At the center of the island, you can find a shrine to cats called Nekojinja. Not only is leaving an offering at the altar said to bring good fortune, feeding the island’s cats allegedly serves the same purpose. Needless to say, it’s become a massive tourist attraction– especially since visitors can stay in the cutest cat-shaped cottages!
Ghosts of the Forest
There’s nowhere on earth like Madagascar. That’s for a a very good reason: having split off from the Indian subcontinent over 88 million years ago, its isolation has allowed local plant and animal species to evolve in a unique way. Lemurs can only be found on the island of Madagascar. With their long tails, huge bright eyes, and pointed snouts, lemurs are hard to compare to any other animal– and there are over 100 kinds on the island! Almost all of them are classified as rare, vulnerable, or endangered. Due to their elusive natures and haunting cries, they’re sometimes called the “ghosts of the forest.” In fact, ‘lemur’ comes from the Latin word “lemures,” which means “ghost.”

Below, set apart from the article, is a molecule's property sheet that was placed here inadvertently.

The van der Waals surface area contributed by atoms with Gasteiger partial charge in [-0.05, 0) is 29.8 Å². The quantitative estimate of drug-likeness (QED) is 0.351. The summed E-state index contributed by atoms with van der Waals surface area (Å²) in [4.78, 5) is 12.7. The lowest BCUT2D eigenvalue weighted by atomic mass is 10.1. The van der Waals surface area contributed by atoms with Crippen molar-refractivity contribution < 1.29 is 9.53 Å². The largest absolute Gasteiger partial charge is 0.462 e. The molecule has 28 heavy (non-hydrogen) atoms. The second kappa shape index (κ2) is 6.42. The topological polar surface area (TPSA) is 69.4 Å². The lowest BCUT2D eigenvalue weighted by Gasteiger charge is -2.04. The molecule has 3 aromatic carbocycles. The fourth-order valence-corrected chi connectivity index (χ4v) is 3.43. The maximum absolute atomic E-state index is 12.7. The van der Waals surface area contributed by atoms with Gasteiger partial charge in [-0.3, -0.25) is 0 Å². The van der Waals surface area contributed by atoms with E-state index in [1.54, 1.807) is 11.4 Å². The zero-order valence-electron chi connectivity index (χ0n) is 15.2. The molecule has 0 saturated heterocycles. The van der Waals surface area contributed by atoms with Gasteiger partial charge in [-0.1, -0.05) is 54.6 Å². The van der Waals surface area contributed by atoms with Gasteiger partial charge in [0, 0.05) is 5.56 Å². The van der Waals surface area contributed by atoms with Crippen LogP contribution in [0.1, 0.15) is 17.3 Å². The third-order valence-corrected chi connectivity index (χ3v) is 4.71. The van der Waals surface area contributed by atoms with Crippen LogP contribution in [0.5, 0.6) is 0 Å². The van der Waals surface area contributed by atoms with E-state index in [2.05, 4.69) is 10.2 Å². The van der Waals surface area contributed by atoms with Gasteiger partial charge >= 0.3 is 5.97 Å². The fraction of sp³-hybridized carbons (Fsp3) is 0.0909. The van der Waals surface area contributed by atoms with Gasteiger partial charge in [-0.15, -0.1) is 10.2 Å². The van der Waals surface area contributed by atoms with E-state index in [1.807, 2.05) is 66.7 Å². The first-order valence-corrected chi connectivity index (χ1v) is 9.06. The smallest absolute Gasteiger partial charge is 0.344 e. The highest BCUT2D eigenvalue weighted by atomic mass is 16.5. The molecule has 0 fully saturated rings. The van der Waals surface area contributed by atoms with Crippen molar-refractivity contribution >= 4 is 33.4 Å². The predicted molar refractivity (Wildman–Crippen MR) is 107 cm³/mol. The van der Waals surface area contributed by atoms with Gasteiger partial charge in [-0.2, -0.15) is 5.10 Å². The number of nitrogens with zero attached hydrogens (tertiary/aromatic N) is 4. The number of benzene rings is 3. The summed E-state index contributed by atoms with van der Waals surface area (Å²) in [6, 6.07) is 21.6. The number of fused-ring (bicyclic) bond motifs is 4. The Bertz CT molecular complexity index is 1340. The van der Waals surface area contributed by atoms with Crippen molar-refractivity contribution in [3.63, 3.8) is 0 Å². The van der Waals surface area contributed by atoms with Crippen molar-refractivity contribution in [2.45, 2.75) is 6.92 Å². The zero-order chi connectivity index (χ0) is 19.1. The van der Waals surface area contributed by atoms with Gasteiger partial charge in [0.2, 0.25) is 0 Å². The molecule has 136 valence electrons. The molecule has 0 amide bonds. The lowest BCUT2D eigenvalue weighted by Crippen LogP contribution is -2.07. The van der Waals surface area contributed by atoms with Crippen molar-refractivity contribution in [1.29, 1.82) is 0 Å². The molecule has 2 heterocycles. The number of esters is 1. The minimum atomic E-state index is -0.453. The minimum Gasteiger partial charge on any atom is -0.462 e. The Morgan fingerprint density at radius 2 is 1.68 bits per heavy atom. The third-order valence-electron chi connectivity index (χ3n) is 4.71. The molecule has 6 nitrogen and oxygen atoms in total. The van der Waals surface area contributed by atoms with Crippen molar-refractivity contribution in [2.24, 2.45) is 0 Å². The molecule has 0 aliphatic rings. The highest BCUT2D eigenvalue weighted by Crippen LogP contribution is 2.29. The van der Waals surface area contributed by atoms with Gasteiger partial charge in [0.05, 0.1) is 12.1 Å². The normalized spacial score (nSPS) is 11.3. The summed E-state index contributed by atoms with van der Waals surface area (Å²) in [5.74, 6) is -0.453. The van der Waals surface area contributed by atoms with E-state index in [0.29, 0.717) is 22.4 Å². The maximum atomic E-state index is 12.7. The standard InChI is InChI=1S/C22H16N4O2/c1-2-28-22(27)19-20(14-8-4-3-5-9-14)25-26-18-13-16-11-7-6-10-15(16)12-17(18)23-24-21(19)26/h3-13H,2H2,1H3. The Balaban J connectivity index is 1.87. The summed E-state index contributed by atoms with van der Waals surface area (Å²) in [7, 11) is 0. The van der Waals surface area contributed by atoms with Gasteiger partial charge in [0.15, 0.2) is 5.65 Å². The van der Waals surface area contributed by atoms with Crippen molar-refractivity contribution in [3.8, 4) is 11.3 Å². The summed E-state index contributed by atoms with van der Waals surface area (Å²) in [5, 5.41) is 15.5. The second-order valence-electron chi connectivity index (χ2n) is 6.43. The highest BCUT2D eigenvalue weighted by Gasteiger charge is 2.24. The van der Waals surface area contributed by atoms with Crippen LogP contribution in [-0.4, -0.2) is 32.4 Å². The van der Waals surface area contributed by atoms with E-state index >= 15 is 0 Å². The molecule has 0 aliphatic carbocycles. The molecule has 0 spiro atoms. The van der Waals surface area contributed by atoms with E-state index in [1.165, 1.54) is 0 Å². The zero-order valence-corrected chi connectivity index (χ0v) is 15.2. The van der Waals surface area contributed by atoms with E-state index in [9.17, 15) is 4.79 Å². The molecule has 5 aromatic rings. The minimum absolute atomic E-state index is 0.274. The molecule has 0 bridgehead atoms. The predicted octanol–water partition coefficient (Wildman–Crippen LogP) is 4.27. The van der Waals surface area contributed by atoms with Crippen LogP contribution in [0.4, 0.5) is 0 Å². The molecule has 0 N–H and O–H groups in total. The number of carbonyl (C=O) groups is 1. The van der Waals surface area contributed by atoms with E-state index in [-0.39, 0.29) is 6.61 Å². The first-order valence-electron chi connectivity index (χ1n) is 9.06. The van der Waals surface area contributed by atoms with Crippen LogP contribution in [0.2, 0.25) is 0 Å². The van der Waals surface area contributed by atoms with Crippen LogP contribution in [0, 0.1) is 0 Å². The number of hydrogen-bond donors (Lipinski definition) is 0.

Visitors, Beware: Snake Island
This one might be a little less adorable than some of the other islands on this list, but no less cool! About 90 miles off the coast of Brazil lies a small island called Ilha da Queimada Grande… or, unofficially, Snake Island! Unlike most of the other islands we’ve featured here, visitors are restricted from setting foot here. That’s because it’s home to a massive population of extremely venomous golden lancehead vipers. How venomous? A bite from one of these critters can kill a person in less than an hour. And being 90 miles off the coast, it wouldn’t be easy to get medical treatment if you encountered one of the island’s namesakes (or “namesnakes.”) While you might find a picturesque lighthouse on the island, it’s entirely automated with no lighthouse keeper. That’s because– you guessed it– the last lighthouse keeper perished from a snakebite in 1920.